Full Cycle Product Development

8 Dec, 2014 | Entrepreneurship, Product, Startups

A few weeks ago a friend introduced me to a project by levels, 12 startups in 12 months. Then I stumbled across Zack Shapiro’s Built in Public. These projects both felt new and exciting and I realised they shared a lot in common. Mainly, these multidisciplinary projects cover the full cycle of product development and promotion.

The following points make up the similarities between these projects and what makes them so interesting to me.


These projects are out in the open, subject to the critique of the internet. No “stealth mode” here. Which leads me on to…


Before starting to code, the idea is thrown out on Twitter and written up into a blog post. These projects find lean ways to get feedback, guage excitement and test whether it is something worth building in full. Before he launched Product Hunt, Ryan Hoover operated in a similar way, writing about ideas as much as he could. He has written about a few of these methods including email first startups and blog first startups. Which brings me on to…

Write & Share

We’ve already mentioned that writing about an idea can be a lean way to test the concept and get feedback. It is also a chance to build the community around a product proactively before it even launches. Furthermore, it is also a way to build a community around you. Some people may just be interested in the product or idea being shared, but many will also become interested in the person behind the post. This opens up opportunities to work with others and collaborate.


With the culmination of the above, several ideas can be wittled down into one and built with the context that people are already interested and excited. Which leads me on to…

Launch, Launch, Launch

Launching a product and putting it out into the public is often the biggest fear for young entrepreneurs. These projects break through this fear my launching early and launching quickly to an audience who has already validated the idea in some way. I imagine for the creators this must be hugely liberating.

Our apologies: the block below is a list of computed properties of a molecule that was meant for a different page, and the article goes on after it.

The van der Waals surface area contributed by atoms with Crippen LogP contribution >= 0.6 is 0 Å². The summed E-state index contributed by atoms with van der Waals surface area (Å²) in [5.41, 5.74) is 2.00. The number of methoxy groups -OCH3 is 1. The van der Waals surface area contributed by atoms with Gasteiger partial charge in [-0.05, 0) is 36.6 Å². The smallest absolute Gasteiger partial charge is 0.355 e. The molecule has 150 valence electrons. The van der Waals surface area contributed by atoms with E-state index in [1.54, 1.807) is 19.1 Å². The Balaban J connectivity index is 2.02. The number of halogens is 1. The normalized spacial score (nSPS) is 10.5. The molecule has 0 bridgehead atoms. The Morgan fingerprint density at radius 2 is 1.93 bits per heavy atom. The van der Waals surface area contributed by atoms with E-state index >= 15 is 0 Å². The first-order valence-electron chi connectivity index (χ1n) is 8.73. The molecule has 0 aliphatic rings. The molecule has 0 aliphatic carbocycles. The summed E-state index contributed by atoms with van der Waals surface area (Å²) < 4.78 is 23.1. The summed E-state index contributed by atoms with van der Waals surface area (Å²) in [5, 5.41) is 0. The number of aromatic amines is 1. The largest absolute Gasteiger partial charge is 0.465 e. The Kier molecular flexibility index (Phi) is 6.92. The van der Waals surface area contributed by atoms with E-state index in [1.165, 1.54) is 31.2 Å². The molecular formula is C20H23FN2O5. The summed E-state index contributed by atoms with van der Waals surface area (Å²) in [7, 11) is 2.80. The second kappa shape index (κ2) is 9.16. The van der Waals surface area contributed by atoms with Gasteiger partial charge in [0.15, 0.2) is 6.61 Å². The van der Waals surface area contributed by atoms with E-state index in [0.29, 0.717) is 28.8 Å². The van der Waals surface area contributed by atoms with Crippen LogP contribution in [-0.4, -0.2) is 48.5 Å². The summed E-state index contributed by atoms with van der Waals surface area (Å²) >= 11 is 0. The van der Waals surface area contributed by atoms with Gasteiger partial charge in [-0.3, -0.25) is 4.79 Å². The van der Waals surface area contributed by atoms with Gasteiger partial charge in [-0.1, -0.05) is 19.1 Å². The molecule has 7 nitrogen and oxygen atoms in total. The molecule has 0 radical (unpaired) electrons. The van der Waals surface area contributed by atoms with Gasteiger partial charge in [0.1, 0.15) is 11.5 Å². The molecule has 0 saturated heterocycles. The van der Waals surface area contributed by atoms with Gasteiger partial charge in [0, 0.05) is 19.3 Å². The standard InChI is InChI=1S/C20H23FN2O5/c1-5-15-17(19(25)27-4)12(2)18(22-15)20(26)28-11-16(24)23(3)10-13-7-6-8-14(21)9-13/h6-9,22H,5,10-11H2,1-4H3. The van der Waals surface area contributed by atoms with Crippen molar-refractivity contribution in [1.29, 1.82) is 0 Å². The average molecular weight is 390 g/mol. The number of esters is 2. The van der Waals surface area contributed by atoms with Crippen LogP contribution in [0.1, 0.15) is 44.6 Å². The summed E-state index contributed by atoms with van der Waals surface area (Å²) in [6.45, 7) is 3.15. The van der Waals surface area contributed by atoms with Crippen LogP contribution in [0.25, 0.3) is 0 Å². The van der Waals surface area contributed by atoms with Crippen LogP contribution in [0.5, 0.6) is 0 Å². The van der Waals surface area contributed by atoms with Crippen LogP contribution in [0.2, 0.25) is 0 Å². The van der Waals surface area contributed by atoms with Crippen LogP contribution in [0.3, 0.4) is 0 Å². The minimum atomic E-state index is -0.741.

In startup land you typically have people who take on one of two responsibilities: the building of the thing or the selling (and marketing) of the thing. I love these projects because they take on both responsibilities. These projects cover ideation, testing, feedback, build, launch, promote and growth. In short, they cover the whole cycle of product development and further.

Projects like those by levels.io and Zack Shapiro are essentially one-man startup studios. By being open with ideas you can gain early feedback and foster a following before building and launching a product. The most compelling advantage of this approach for young entrepreneurs is that even if the idea or product fails, you will have learned a lot from going through the complete cycle and probably gained a small following as well. These projects aren’t just about product development, they are about self-development. With that in mind, I think I’ll start my own.

My thanks go to @levelsio and @zackshapiro for being so open with their work and letting us learn from them. Thanks also to @BenCDavis whose candid discussions helped shape this post.

[Update - 20th Dec 2014] - Another awesome example of being open in your progress is Groove’s journey to $500k in monthly revenue, written by their CEO @alexmturnball. Thanks to @_ryanbrodie for sharing this with me.

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